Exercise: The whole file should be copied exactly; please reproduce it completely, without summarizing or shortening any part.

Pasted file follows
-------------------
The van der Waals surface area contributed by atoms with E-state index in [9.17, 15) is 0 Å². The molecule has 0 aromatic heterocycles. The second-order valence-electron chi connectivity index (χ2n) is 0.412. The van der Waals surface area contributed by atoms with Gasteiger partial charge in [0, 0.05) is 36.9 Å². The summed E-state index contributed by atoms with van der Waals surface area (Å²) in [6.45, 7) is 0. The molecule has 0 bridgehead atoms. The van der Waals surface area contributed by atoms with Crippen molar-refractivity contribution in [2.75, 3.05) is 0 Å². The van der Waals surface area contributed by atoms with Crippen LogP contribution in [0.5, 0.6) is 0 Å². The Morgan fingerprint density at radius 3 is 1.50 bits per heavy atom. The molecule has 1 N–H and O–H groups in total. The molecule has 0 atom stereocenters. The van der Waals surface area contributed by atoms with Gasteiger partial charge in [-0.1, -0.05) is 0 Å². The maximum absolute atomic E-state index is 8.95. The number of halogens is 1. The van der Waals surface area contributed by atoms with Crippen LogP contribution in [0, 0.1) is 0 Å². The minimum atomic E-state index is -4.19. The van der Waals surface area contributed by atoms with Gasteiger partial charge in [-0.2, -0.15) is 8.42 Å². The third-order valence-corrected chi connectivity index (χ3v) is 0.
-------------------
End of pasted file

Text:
The van der Waals surface area contributed by atoms with E-state index in [9.17, 15) is 0 Å². The molecule has 0 aromatic heterocycles. The second-order valence-electron chi connectivity index (χ2n) is 0.412. The van der Waals surface area contributed by atoms with Gasteiger partial charge in [0, 0.05) is 36.9 Å². The summed E-state index contributed by atoms with van der Waals surface area (Å²) in [6.45, 7) is 0. The molecule has 0 bridgehead atoms. The van der Waals surface area contributed by atoms with Crippen molar-refractivity contribution in [2.75, 3.05) is 0 Å². The van der Waals surface area contributed by atoms with Crippen LogP contribution in [0.5, 0.6) is 0 Å². The Morgan fingerprint density at radius 3 is 1.50 bits per heavy atom. The molecule has 1 N–H and O–H groups in total. The molecule has 0 atom stereocenters. The van der Waals surface area contributed by atoms with Gasteiger partial charge in [-0.1, -0.05) is 0 Å². The maximum absolute atomic E-state index is 8.95. The number of halogens is 1. The van der Waals surface area contributed by atoms with Crippen LogP contribution in [0, 0.1) is 0 Å². The minimum atomic E-state index is -4.19. The van der Waals surface area contributed by atoms with Gasteiger partial charge in [-0.2, -0.15) is 8.42 Å². The third-order valence-corrected chi connectivity index (χ3v) is 0.